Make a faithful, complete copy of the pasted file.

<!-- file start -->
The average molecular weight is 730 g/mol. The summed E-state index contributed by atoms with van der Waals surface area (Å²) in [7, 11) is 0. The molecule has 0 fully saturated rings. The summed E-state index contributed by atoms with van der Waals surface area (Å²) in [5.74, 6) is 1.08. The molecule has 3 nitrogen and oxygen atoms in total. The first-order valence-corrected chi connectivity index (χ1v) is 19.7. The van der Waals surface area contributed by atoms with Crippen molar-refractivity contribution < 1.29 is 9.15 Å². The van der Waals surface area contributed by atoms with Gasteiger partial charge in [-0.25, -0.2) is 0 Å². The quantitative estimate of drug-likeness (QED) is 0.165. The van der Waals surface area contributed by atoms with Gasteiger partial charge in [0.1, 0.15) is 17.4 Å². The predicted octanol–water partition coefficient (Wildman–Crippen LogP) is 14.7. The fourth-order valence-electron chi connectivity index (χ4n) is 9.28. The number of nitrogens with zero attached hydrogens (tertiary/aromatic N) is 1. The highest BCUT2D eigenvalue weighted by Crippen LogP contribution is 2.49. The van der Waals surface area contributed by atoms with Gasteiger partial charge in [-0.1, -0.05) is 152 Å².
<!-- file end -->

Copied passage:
The average molecular weight is 730 g/mol. The summed E-state index contributed by atoms with van der Waals surface area (Å²) in [7, 11) is 0. The molecule has 0 fully saturated rings. The summed E-state index contributed by atoms with van der Waals surface area (Å²) in [5.74, 6) is 1.08. The molecule has 3 nitrogen and oxygen atoms in total. The first-order valence-corrected chi connectivity index (χ1v) is 19.7. The van der Waals surface area contributed by atoms with Crippen molar-refractivity contribution < 1.29 is 9.15 Å². The van der Waals surface area contributed by atoms with Gasteiger partial charge in [-0.25, -0.2) is 0 Å². The quantitative estimate of drug-likeness (QED) is 0.165. The van der Waals surface area contributed by atoms with Gasteiger partial charge in [0.1, 0.15) is 17.4 Å². The predicted octanol–water partition coefficient (Wildman–Crippen LogP) is 14.7. The fourth-order valence-electron chi connectivity index (χ4n) is 9.28. The number of nitrogens with zero attached hydrogens (tertiary/aromatic N) is 1. The highest BCUT2D eigenvalue weighted by Crippen LogP contribution is 2.49. The van der Waals surface area contributed by atoms with Gasteiger partial charge in [-0.1, -0.05) is 152 Å².